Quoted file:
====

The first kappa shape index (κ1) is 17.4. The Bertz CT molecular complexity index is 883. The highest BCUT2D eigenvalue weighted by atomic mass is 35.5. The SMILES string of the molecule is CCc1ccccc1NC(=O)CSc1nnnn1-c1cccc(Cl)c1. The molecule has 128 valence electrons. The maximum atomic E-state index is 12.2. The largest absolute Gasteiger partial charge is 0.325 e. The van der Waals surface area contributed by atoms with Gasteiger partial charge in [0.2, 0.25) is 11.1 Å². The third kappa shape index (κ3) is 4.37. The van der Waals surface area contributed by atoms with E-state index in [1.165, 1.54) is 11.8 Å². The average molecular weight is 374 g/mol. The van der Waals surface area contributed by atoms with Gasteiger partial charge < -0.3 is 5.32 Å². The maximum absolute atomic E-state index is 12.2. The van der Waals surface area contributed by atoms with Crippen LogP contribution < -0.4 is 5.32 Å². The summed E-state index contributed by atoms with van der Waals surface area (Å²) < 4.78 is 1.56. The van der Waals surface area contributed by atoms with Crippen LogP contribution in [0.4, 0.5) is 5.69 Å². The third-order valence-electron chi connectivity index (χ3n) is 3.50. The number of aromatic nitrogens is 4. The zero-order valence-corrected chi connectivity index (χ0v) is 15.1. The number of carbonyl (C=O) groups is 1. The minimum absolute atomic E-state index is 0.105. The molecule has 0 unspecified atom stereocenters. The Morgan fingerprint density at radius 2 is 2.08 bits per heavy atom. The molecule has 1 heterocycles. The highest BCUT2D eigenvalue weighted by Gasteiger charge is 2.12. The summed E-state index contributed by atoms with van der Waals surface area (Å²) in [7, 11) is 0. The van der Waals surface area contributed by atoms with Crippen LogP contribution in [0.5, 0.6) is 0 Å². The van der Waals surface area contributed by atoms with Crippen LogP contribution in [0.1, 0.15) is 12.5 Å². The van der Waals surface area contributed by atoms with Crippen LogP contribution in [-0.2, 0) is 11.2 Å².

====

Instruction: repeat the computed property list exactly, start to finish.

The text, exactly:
The first kappa shape index (κ1) is 17.4. The Bertz CT molecular complexity index is 883. The highest BCUT2D eigenvalue weighted by atomic mass is 35.5. The SMILES string of the molecule is CCc1ccccc1NC(=O)CSc1nnnn1-c1cccc(Cl)c1. The molecule has 128 valence electrons. The maximum atomic E-state index is 12.2. The largest absolute Gasteiger partial charge is 0.325 e. The van der Waals surface area contributed by atoms with Gasteiger partial charge in [0.2, 0.25) is 11.1 Å². The third kappa shape index (κ3) is 4.37. The van der Waals surface area contributed by atoms with E-state index in [1.165, 1.54) is 11.8 Å². The average molecular weight is 374 g/mol. The van der Waals surface area contributed by atoms with Gasteiger partial charge < -0.3 is 5.32 Å². The maximum absolute atomic E-state index is 12.2. The van der Waals surface area contributed by atoms with Crippen LogP contribution < -0.4 is 5.32 Å². The summed E-state index contributed by atoms with van der Waals surface area (Å²) < 4.78 is 1.56. The van der Waals surface area contributed by atoms with Crippen LogP contribution in [0.4, 0.5) is 5.69 Å². The third-order valence-electron chi connectivity index (χ3n) is 3.50. The number of aromatic nitrogens is 4. The zero-order valence-corrected chi connectivity index (χ0v) is 15.1. The number of carbonyl (C=O) groups is 1. The minimum absolute atomic E-state index is 0.105. The molecule has 0 unspecified atom stereocenters. The Morgan fingerprint density at radius 2 is 2.08 bits per heavy atom. The molecule has 1 heterocycles. The highest BCUT2D eigenvalue weighted by Gasteiger charge is 2.12. The summed E-state index contributed by atoms with van der Waals surface area (Å²) in [7, 11) is 0. The van der Waals surface area contributed by atoms with Crippen LogP contribution in [0.5, 0.6) is 0 Å². The van der Waals surface area contributed by atoms with Crippen LogP contribution in [0.1, 0.15) is 12.5 Å². The van der Waals surface area contributed by atoms with Crippen LogP contribution in [-0.2, 0) is 11.2 Å².